• When indoors, increase circulation of outdoor air as much as possible. This includes opening windows, doors and turning on fans and keeping the air moving when you’re inside.
  • Avoid buildings with poor ventilation.
  • Wash your hands well and often with soap and water for at least 20 seconds.
  • Use an alcohol-based hand sanitizer that contains at least 60 percent alcohol (if soap and water aren’t available).
  • Avoid touching your face with unwashed hands.
  • Stay home from work or school if you are sick or have symptoms.
  • Cover coughs and sneezes with tissues that you then put in the trash.
  • Frequently disinfect surfaces with cleaning spray or wipes.

Medically reviewed in January 2021.

Sources:
Centers for Disease Control and Prevention. Maximizing Fit for Cloth and Medical Procedure Masks to Improve Performance and Reduce SARS-CoV-2 Transmission and Exposure, 2021. Feb 10, 2021.
CNBC. “Dr. Fauci: Double-masking makes ‘common sense’ and is likely more effective.” Jan 25, 2021.
Centers for Disease Control and Prevention. “US COVID-19 Cases Caused by Variants. Jan 25, 2021.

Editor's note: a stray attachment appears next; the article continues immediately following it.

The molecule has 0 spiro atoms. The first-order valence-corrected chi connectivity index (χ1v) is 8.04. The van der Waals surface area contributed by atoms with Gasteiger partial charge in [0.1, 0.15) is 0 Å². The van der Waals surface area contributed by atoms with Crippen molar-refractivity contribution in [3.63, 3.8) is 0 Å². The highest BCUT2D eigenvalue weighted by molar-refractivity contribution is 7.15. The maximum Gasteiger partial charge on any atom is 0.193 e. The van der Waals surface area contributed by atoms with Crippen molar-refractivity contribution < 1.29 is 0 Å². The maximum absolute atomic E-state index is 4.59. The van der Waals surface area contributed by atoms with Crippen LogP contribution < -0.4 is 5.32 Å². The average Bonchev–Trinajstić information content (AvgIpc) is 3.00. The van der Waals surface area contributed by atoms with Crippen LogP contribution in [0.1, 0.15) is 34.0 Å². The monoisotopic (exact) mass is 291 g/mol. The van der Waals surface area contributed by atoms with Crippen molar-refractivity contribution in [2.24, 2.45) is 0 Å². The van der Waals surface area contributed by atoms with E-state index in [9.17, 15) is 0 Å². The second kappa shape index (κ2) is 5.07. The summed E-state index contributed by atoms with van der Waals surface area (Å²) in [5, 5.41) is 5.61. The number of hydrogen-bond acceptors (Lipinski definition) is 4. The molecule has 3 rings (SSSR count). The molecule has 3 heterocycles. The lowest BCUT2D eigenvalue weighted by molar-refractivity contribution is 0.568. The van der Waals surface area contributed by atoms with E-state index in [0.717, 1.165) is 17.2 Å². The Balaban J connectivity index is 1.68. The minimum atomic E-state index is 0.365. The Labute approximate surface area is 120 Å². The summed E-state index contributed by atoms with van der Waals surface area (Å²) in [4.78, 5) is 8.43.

Monica Gandhi and Linsey C. Marr. Uniting Infectious Disease and Physical Science Principles on the Importance of Face Masks for COVID-19. Cell Press. Jan 15, 2021.
Centers for Disease Control and Prevention. “Emergence of SARS-CoV-2 B.1.1.7 Lineage — United States, December 29, 2020–January 12, 2021.” Jan 22, 2021.
Centers for Disease Control and Prevention. “Scientific Brief: Community Use of Cloth Masks to Control the Spread of SARS-CoV-2.” Nov 10, 2020.
Centers for Disease Control and Prevention. “How to Wear Masks.” Sept 3, 2020.
Centers for Disease Control and Prevention. “Coronavirus Disease 2019 (COVID-19): Appendices.” Oct 21, 2020.
World Health Organization. “Advice on the use of masks in the community, during home care and in health care settings in the context of the novel coronavirus (2019-nCoV) outbreak.”
World Health Organization. “Q&A on coronaviruses.”
Centers for Disease Control and Prevention. “2019-nCoV: What the Public Should Do.”
Centers for Disease Control and Prevention. “How Infections Spread.”
Centers for Disease Control and Prevention. “How 2019-nCoV Spreads.”
Centers for Disease Control and Prevention. “NIOSH-Approved N95 Particulate Filtering Facepiece Respirators.”
Centers for Disease Control and Prevention. “Interim Infection Prevention and Control Recommendations for Patients with Confirmed 2019 Novel Coronavirus (2019-nCoV) or Persons Under Investigation for 2019-nCoV in Healthcare Settings.”
San Francisco Department of Public Health. “How to Put on and Remove a Face Mask.”
Centers for Disease Control and Prevention. “2019 Novel Coronavirus: Prevention & Treatment.”
World Health Organization. "WHO Director-General's opening remarks at the media briefing on COVID-19 - 3 March 2020."